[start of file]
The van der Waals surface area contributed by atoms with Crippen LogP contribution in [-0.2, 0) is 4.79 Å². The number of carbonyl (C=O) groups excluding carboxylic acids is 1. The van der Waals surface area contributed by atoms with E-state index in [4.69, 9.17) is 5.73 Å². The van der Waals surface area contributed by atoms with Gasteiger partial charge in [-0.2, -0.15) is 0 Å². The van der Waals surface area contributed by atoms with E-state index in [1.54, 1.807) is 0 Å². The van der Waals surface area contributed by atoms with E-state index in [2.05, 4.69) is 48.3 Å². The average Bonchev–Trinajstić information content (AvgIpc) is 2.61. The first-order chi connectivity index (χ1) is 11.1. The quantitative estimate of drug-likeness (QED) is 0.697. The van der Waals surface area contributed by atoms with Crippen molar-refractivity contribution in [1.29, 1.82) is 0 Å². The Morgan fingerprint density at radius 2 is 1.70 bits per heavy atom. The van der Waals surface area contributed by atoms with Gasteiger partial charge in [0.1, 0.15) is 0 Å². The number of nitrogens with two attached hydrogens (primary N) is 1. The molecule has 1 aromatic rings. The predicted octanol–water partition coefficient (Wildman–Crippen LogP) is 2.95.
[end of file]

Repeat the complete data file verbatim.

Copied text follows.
The van der Waals surface area contributed by atoms with Crippen LogP contribution in [-0.2, 0) is 4.79 Å². The number of carbonyl (C=O) groups excluding carboxylic acids is 1. The van der Waals surface area contributed by atoms with E-state index in [4.69, 9.17) is 5.73 Å². The van der Waals surface area contributed by atoms with Gasteiger partial charge in [-0.2, -0.15) is 0 Å². The van der Waals surface area contributed by atoms with E-state index in [1.54, 1.807) is 0 Å². The van der Waals surface area contributed by atoms with E-state index in [2.05, 4.69) is 48.3 Å². The average Bonchev–Trinajstić information content (AvgIpc) is 2.61. The first-order chi connectivity index (χ1) is 11.1. The quantitative estimate of drug-likeness (QED) is 0.697. The van der Waals surface area contributed by atoms with Crippen molar-refractivity contribution in [1.29, 1.82) is 0 Å². The Morgan fingerprint density at radius 2 is 1.70 bits per heavy atom. The van der Waals surface area contributed by atoms with Gasteiger partial charge in [0.1, 0.15) is 0 Å². The number of nitrogens with two attached hydrogens (primary N) is 1. The molecule has 1 aromatic rings. The predicted octanol–water partition coefficient (Wildman–Crippen LogP) is 2.95.